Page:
Perceptions of Motivational Climate, Goal Orientations, and Light- to Vigorous-intensity Physical Activity Engagement of a Sample of Finnish Grade 5 to 9 Students
Gråstén, A., & Watt, A. P. (2016). Perceptions of Motivational Climate, Goal Orientations, and Light- to Vigorous-intensity Physical Activity Engagement of a Sample of Finnish Grade 5 to 9 Students. International Journal of Exercise Science, 9 (3), 5. Retrieved from http://digitalcommons.wku.edu/ijes/vol9/iss3/5
Published inInternational Journal of Exercise Science
© the Authors, 2016. This is an open access article published by Western Kentucky University.
The aim of this study was the examination of relationships between children’s perceptions of motivational climate, goal orientation, and their engagement in light- to vigorous-intensity physical activity. The sample comprised 585 school children at age of 11 to 16-year-old from three small cities located in Northeast-Finland. The cross-sectional data was collected using online questionnaires in April 2014. The findings indicated that the higher task-involving motivational climate in physical education the children reported, the higher total light- and moderate-intensity levels they accumulated. Task-involving climate also indicated higher task orientation and ego-involving climate higher ego orientation. Additionally, the more children accumulated light-intensity physical activity, the more they engaged in moderate and vigorous physical activity. No indirect paths were observed from task- and ego-involving climate to light- and moderate- or vigorousintensity activity via task or ego orientation. The current low level of time spent undertaking physical activity in all categories should be considered as a matter of common concern, particularly amongst the most inactive students. Limitations in school curriculum scheduling options restrict the opportunity for substantially increasing the number of timetabled physical education classes. Therefore, developing content and pedagogical practice in physical education represents a viable to increase children’s total physical activity. Schools need to place a higher priority on encouraging children and adolescents to participate in daily physical activity and to provide guidance to identify engaging activities, particularly of moderate or vigorous-intensity. For example, class teachers and physical educators could encourage their students to be physically active in terms of transportation to school and by participating in out-of-school sport and recreational leisure activities as options to increase total physical activity. ...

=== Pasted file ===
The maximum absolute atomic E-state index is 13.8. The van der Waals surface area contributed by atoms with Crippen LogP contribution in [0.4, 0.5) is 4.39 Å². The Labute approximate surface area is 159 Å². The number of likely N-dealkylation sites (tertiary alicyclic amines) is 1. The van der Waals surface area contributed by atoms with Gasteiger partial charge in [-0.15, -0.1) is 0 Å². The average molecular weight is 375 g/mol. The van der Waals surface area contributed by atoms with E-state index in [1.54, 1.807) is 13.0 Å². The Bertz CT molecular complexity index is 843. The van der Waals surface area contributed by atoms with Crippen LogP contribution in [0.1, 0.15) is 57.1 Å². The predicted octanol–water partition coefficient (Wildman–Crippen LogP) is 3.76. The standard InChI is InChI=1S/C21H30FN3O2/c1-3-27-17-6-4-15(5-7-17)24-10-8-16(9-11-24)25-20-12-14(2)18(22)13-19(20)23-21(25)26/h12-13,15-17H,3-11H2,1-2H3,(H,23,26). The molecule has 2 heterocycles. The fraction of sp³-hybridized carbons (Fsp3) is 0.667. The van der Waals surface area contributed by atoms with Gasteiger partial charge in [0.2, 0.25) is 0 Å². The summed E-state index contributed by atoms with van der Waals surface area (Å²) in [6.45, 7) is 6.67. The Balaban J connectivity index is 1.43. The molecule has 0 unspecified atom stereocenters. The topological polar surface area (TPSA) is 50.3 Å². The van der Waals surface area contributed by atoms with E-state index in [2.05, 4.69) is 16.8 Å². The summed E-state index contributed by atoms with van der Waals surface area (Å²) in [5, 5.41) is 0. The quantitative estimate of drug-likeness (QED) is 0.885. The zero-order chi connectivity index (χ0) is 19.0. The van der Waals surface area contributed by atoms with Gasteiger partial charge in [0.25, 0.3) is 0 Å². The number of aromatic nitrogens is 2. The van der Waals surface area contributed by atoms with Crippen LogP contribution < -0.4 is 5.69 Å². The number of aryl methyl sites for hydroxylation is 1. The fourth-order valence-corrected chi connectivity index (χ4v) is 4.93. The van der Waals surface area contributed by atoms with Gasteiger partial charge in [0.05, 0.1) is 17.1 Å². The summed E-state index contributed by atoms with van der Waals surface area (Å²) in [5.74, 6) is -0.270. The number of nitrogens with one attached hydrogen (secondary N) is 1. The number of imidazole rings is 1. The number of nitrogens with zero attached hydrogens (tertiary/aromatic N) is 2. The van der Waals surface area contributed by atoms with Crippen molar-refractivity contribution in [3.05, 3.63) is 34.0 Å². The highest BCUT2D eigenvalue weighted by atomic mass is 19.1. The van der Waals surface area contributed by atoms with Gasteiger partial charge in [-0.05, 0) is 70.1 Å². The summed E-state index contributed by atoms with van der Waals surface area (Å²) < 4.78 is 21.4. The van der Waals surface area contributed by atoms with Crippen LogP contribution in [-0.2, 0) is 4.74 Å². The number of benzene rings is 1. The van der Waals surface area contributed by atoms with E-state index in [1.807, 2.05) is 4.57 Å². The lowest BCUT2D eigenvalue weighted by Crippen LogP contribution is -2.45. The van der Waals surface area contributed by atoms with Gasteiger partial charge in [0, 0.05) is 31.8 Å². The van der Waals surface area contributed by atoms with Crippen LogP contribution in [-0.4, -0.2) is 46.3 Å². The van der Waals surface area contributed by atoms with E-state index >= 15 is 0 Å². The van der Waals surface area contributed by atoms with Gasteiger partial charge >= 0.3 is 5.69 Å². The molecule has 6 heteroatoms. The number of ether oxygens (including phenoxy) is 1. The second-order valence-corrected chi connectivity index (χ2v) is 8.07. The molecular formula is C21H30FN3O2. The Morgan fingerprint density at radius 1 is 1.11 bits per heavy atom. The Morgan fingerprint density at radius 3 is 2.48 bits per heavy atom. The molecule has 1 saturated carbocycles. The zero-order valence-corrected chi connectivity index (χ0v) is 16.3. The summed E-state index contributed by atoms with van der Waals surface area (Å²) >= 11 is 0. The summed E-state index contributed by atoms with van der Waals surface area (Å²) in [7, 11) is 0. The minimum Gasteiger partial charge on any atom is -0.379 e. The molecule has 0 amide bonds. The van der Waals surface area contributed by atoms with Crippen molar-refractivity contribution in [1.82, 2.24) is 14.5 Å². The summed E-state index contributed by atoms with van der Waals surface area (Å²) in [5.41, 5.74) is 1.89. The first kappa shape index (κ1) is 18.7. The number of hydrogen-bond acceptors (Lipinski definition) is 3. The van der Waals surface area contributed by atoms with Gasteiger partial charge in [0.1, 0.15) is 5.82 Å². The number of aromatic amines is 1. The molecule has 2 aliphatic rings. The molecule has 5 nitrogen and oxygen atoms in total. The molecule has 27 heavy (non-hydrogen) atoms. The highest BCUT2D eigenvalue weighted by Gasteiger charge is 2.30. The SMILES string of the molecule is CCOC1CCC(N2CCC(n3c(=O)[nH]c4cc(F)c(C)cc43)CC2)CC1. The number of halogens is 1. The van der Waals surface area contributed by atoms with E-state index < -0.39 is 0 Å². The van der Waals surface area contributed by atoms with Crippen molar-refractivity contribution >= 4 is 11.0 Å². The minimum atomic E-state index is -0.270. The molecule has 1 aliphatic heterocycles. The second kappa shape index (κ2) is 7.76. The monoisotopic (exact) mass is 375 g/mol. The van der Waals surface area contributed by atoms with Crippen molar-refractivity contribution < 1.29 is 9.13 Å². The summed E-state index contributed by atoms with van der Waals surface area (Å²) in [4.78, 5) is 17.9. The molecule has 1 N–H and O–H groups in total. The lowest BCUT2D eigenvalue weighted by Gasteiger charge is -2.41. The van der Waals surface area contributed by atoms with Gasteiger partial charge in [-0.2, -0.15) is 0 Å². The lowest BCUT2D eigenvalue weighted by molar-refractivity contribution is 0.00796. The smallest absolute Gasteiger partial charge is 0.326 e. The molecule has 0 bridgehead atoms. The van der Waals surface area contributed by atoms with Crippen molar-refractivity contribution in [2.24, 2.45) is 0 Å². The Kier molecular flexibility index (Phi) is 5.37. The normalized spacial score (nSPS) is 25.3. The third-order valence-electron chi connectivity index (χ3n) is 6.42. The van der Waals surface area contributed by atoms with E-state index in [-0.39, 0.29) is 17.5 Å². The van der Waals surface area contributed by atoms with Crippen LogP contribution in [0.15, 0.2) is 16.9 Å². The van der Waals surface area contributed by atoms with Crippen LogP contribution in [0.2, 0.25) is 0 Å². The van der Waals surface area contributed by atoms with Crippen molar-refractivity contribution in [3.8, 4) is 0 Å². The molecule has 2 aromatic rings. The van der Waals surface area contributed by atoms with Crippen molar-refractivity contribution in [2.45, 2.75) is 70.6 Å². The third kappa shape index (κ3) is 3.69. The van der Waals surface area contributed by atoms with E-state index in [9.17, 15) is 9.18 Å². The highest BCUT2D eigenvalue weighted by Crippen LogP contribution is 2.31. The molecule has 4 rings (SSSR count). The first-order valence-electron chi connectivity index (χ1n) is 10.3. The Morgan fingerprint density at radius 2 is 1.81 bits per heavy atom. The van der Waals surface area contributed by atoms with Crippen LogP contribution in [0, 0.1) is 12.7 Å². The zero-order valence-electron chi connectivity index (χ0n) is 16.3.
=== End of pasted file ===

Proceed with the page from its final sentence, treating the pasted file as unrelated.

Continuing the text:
PublisherWestern Kentucky University
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